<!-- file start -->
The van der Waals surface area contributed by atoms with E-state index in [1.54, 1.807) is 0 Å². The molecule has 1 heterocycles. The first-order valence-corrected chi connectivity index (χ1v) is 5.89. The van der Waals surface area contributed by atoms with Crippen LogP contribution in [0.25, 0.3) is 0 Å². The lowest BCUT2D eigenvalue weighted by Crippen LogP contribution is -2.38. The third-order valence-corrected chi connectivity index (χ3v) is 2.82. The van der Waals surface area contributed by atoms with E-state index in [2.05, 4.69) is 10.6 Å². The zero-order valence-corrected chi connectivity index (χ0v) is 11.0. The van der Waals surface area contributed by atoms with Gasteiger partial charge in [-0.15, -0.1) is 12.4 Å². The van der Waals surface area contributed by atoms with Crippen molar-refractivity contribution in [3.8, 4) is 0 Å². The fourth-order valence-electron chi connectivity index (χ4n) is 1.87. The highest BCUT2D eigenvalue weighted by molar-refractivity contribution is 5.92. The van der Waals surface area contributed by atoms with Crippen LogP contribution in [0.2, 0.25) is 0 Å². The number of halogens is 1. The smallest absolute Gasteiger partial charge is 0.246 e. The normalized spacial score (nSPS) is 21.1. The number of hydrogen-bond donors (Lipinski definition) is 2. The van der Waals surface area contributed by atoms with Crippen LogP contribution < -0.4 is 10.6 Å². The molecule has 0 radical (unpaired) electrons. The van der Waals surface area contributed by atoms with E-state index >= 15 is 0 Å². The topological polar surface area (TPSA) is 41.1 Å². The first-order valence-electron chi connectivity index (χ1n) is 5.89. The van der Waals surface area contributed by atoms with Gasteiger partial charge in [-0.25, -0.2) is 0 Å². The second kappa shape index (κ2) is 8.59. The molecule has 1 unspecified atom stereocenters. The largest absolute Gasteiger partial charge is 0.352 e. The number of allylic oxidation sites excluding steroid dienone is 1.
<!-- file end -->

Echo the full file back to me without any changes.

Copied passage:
The van der Waals surface area contributed by atoms with E-state index in [1.54, 1.807) is 0 Å². The molecule has 1 heterocycles. The first-order valence-corrected chi connectivity index (χ1v) is 5.89. The van der Waals surface area contributed by atoms with Crippen LogP contribution in [0.25, 0.3) is 0 Å². The lowest BCUT2D eigenvalue weighted by Crippen LogP contribution is -2.38. The third-order valence-corrected chi connectivity index (χ3v) is 2.82. The van der Waals surface area contributed by atoms with E-state index in [2.05, 4.69) is 10.6 Å². The zero-order valence-corrected chi connectivity index (χ0v) is 11.0. The van der Waals surface area contributed by atoms with Gasteiger partial charge in [-0.15, -0.1) is 12.4 Å². The van der Waals surface area contributed by atoms with Crippen molar-refractivity contribution in [3.8, 4) is 0 Å². The fourth-order valence-electron chi connectivity index (χ4n) is 1.87. The highest BCUT2D eigenvalue weighted by molar-refractivity contribution is 5.92. The van der Waals surface area contributed by atoms with Crippen LogP contribution in [0.2, 0.25) is 0 Å². The number of halogens is 1. The smallest absolute Gasteiger partial charge is 0.246 e. The normalized spacial score (nSPS) is 21.1. The number of hydrogen-bond donors (Lipinski definition) is 2. The van der Waals surface area contributed by atoms with Crippen LogP contribution < -0.4 is 10.6 Å². The molecule has 0 radical (unpaired) electrons. The van der Waals surface area contributed by atoms with E-state index >= 15 is 0 Å². The topological polar surface area (TPSA) is 41.1 Å². The first-order valence-electron chi connectivity index (χ1n) is 5.89. The van der Waals surface area contributed by atoms with Gasteiger partial charge in [-0.25, -0.2) is 0 Å². The second kappa shape index (κ2) is 8.59. The molecule has 1 unspecified atom stereocenters. The largest absolute Gasteiger partial charge is 0.352 e. The number of allylic oxidation sites excluding steroid dienone is 1.